Blackboard, and LibGuides CMS are the most frequently used digital content management systems for teaching while JSTOR Forum and CUNY Academic Works (the institutional repository) are especially useful for research, publications and storing any type of digital content. These easy to use platforms assist faculty, administrators and staff with collecting, managing, preserving and sharing text, audio, video, and image files. While faculty may choose to share course materials only with students, they may also specify individuals or institutions who can view their research, or they may decide to share content on the Web openly. Each system can accommodate a specific need.
Other tools included in this Research Data Management guide will help faculty plan how to collect, organize, back up, store, share and meet funding requirements for research project data. Types of data can include financial data, observational data, textual analysis, laboratory experimental data or physical artifacts or relics.
For more information or for assistance in choosing the best system or plan for your needs, please contact the Brooklyn College Library.
NJVID/illumira is a digital media repository service for streaming and preservation of academic and research media for higher education.
LibGuides CMS is an easy to use Content Management System. Faculty use it as platform for their course materials as well as creating online guides on any topic, subject, or course.
LibGuides is mobile and tablet-friendly—no configurations needed!
LibGuides allows you to password-protect individual documents on your guide.
Individual guides are fully customizable--everything from headers/footers to full templates, as well as forms and surveys.
LibGuides CMS also provides a discussion board functionality for each guide in the system.
See how your colleagues have used LibGuides CMS for their course materials.
For more information and your access to LibGuides, please contact Miriam Deutch.
For an overview on data management, we recommend this excellent Research Data Management guide maintained by the John Jay College of Criminal Justice Lloyd Sealy Library. The guide also provides information about data management plans, data security, storing and sharing data and metadata. Additionally, if you are looking for a place to share your data, you may find these tools useful:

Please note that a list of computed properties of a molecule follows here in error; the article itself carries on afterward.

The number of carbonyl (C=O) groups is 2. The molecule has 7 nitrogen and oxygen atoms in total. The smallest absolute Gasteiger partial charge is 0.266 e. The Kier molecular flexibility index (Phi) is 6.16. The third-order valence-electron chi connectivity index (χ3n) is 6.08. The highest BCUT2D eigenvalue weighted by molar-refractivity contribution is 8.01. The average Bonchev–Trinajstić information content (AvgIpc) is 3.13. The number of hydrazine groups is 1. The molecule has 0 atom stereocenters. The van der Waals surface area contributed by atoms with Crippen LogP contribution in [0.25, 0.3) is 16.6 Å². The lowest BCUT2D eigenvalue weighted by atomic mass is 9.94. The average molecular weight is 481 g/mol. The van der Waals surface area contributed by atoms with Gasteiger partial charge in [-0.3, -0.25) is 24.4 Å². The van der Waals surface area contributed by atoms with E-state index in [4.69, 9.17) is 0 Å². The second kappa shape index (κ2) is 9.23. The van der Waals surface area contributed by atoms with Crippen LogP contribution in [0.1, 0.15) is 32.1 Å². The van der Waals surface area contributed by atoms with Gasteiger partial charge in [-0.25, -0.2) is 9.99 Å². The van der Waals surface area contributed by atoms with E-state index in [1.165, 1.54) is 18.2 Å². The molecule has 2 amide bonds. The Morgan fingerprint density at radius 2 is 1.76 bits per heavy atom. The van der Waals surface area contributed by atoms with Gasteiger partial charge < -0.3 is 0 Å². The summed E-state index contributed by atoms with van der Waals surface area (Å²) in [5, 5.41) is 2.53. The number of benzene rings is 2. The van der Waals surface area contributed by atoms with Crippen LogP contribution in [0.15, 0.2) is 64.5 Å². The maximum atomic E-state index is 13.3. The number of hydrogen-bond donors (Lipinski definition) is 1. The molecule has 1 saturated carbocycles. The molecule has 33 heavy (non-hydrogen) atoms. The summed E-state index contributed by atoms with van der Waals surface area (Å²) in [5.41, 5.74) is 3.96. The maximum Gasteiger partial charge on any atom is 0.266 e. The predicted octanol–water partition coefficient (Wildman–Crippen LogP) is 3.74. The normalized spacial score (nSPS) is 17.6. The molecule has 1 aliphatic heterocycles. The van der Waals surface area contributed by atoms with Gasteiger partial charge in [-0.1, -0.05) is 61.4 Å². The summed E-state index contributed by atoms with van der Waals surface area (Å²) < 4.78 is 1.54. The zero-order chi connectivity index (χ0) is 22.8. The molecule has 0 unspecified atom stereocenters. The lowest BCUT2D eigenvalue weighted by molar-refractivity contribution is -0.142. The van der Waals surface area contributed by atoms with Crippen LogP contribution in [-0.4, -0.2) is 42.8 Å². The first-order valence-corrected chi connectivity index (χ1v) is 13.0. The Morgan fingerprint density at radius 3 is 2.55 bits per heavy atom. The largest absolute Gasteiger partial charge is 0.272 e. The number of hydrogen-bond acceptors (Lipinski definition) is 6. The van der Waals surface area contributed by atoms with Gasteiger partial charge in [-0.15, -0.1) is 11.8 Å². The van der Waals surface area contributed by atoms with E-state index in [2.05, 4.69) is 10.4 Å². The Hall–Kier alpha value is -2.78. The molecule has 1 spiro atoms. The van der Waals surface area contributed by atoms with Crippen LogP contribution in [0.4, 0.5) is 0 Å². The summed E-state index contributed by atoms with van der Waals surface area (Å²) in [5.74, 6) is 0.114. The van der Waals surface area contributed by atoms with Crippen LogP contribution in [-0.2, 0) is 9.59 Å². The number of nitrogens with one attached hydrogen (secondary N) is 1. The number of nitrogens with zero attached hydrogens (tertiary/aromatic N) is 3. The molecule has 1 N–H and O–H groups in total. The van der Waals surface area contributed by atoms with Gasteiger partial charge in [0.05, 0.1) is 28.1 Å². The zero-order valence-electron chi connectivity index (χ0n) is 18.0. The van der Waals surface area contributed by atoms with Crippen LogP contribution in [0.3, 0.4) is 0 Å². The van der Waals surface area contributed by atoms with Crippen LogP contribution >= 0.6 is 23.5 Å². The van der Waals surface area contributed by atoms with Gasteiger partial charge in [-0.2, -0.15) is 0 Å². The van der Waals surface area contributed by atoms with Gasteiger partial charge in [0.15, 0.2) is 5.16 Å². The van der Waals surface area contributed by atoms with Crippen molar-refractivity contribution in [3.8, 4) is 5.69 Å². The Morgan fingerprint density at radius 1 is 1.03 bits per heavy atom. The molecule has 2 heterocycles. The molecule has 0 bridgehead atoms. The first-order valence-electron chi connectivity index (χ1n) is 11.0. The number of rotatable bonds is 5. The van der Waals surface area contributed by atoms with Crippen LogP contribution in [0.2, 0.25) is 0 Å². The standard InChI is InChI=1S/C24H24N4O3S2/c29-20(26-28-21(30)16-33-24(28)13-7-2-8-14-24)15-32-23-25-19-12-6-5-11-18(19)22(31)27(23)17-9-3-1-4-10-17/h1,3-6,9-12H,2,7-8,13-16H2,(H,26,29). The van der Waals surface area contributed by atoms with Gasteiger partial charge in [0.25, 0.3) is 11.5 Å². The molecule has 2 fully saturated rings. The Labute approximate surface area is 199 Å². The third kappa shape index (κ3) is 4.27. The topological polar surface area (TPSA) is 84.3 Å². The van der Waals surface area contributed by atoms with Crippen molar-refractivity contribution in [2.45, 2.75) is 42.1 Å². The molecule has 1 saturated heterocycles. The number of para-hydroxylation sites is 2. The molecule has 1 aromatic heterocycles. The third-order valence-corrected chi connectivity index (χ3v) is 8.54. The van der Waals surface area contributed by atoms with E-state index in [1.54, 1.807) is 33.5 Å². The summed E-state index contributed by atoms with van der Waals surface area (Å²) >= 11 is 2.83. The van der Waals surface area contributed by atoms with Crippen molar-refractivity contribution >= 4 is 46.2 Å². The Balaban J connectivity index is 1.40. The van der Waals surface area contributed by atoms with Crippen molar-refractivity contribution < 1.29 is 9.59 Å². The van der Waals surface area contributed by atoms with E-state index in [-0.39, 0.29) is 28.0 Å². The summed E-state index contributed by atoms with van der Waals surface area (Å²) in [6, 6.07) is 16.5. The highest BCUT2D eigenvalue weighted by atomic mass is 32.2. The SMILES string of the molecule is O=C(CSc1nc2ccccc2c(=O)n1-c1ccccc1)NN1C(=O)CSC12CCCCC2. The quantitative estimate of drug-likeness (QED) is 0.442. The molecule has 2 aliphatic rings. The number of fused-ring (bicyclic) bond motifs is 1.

JSTOR Forum is a media management system that enables faculty to upload, catalog, and share digital collections with whomever they choose. Faculty can easily manage image, text, and audio collections, as well as student projects, and more. Collections are discoverable throughout CUNY, and may be shared with other institutions or published to the Open Web or via the Digital Public Library of America (DPLA), or on an Omeka site.
JSTOR Forum Features include:
JSTOR Forum is part of ArtStor. Currently many CUNY colleges--Brooklyn, City, Graduate Center, Hunter, Queens and others--subscribe to Artstor/JSTOR Forum and can share digital content under the copyright fair use provision. Artstor/JSTOR Forum also offers access to a growing number of public collections.
For more information and to create an account in JSTOR Forum, please contact Miriam Deutch email@example.com
Institutional repositories are “digital collections capturing and preserving the intellectual output of a single or multi-university community” (Raym Crow, SPARC). They may include research, teaching materials, records of the institutions' events, and observational data that support members' scholarly activities.
Academic Works also includes an interactive world map that displays each asset being downloaded in the past month and the location of the download.
Administrative offices at Brooklyn College can use any of the digital management systems including, Academic Works and Blackboard to manage digital content. For example, the Brooklyn College Faculty Council curriculum committees are having departments submit curriculum proposals through a Blackboard organization web site where discussion and editing can take place. For example, a college office, such as the Office of Communications, with a large collection of photographs may want to use JSTOR Forum for organizing, archiving and making publicly accessible its images. Academic Works could be useful for storing on-campus event and conference output such as videos, audio and proceedings.
If you are interested in using any of these tools for your office, please contact the Library